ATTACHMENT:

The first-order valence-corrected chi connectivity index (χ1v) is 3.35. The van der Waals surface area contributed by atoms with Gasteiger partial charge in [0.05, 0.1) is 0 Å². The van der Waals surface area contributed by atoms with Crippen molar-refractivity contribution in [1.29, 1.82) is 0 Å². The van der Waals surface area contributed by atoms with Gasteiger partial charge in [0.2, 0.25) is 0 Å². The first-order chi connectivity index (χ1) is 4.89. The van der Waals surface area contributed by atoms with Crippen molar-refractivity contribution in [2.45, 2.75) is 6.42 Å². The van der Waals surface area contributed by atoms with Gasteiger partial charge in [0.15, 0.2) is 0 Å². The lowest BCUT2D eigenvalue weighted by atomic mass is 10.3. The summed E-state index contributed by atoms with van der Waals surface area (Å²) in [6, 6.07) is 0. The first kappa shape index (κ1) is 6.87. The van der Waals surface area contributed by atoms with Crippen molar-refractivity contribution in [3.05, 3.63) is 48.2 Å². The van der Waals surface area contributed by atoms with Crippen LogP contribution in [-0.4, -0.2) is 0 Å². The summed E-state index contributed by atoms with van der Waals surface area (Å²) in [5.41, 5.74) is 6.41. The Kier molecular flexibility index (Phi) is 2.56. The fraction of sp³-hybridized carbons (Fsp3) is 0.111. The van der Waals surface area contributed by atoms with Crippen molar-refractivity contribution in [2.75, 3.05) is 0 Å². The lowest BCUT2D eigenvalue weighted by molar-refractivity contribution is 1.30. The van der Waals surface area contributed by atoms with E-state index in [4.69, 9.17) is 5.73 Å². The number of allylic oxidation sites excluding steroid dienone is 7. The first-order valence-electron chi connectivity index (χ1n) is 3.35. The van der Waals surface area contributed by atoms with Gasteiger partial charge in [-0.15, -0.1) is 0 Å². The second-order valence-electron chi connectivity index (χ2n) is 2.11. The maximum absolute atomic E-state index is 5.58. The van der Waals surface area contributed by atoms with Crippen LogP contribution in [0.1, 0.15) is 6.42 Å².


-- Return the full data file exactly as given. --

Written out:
The first-order valence-corrected chi connectivity index (χ1v) is 3.35. The van der Waals surface area contributed by atoms with Gasteiger partial charge in [0.05, 0.1) is 0 Å². The van der Waals surface area contributed by atoms with Crippen molar-refractivity contribution in [1.29, 1.82) is 0 Å². The van der Waals surface area contributed by atoms with Gasteiger partial charge in [0.2, 0.25) is 0 Å². The first-order chi connectivity index (χ1) is 4.89. The van der Waals surface area contributed by atoms with Crippen molar-refractivity contribution in [2.45, 2.75) is 6.42 Å². The van der Waals surface area contributed by atoms with Gasteiger partial charge in [0.15, 0.2) is 0 Å². The lowest BCUT2D eigenvalue weighted by atomic mass is 10.3. The summed E-state index contributed by atoms with van der Waals surface area (Å²) in [6, 6.07) is 0. The first kappa shape index (κ1) is 6.87. The van der Waals surface area contributed by atoms with Crippen molar-refractivity contribution in [3.05, 3.63) is 48.2 Å². The van der Waals surface area contributed by atoms with Crippen LogP contribution in [-0.4, -0.2) is 0 Å². The summed E-state index contributed by atoms with van der Waals surface area (Å²) in [5.41, 5.74) is 6.41. The Kier molecular flexibility index (Phi) is 2.56. The fraction of sp³-hybridized carbons (Fsp3) is 0.111. The van der Waals surface area contributed by atoms with Crippen molar-refractivity contribution in [2.75, 3.05) is 0 Å². The lowest BCUT2D eigenvalue weighted by molar-refractivity contribution is 1.30. The van der Waals surface area contributed by atoms with E-state index in [4.69, 9.17) is 5.73 Å². The number of allylic oxidation sites excluding steroid dienone is 7. The first-order valence-electron chi connectivity index (χ1n) is 3.35. The van der Waals surface area contributed by atoms with Gasteiger partial charge in [-0.15, -0.1) is 0 Å². The second-order valence-electron chi connectivity index (χ2n) is 2.11. The maximum absolute atomic E-state index is 5.58. The van der Waals surface area contributed by atoms with Crippen LogP contribution in [0.1, 0.15) is 6.42 Å².